On January 25, 1839, in London, William Henry Fox Talbot held the first public display of his photogenic drawings. Afterward, he set about perfecting the first negative/positive photographic process, the calotype. Talbot's invention eventually became the basis for photography as it is practiced today.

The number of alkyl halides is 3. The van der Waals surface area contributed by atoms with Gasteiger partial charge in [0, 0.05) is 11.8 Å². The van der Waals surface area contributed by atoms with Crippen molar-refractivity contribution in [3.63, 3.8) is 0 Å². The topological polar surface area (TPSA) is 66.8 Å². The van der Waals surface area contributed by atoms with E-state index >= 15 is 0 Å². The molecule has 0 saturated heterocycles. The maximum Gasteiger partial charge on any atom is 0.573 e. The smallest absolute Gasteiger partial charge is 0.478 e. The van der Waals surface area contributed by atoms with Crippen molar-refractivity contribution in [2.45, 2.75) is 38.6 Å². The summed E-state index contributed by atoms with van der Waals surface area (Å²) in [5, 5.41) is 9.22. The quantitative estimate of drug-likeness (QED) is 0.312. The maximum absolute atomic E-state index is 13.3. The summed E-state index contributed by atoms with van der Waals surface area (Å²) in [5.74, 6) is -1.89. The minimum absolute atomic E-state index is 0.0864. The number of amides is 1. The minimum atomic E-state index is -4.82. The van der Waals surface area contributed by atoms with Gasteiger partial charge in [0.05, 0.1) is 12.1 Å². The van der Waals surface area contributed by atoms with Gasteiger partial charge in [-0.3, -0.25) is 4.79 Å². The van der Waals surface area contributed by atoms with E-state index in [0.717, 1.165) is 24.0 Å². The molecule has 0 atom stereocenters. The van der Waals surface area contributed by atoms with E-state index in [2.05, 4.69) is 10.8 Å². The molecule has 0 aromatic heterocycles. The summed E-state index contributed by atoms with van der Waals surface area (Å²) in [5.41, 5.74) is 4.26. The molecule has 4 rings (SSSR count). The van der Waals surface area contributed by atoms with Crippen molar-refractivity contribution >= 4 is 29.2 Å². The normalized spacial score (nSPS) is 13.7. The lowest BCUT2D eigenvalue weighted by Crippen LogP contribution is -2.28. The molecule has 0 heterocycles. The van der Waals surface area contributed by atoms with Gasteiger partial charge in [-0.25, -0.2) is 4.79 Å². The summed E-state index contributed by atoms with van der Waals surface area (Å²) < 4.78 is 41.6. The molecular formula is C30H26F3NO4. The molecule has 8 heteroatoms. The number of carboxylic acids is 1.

This botanical study resulted from his intensive period of experimentation. Talbot was in correspondence with Sir John Herschel, the preeminent scientist of his day and Talbot's mentor. Talbot created numerous specimen studies that he carefully chronicled and discussed with Herschel. At this stage, Talbot's images were still fairly rudimentary, and almost all were negative images. The splotchy, uneven tones in this image are perhaps the result of the paper not being properly "fixed," or stabilized. In 1839 Herschel invented "hypo," a stabilizing fixative bath.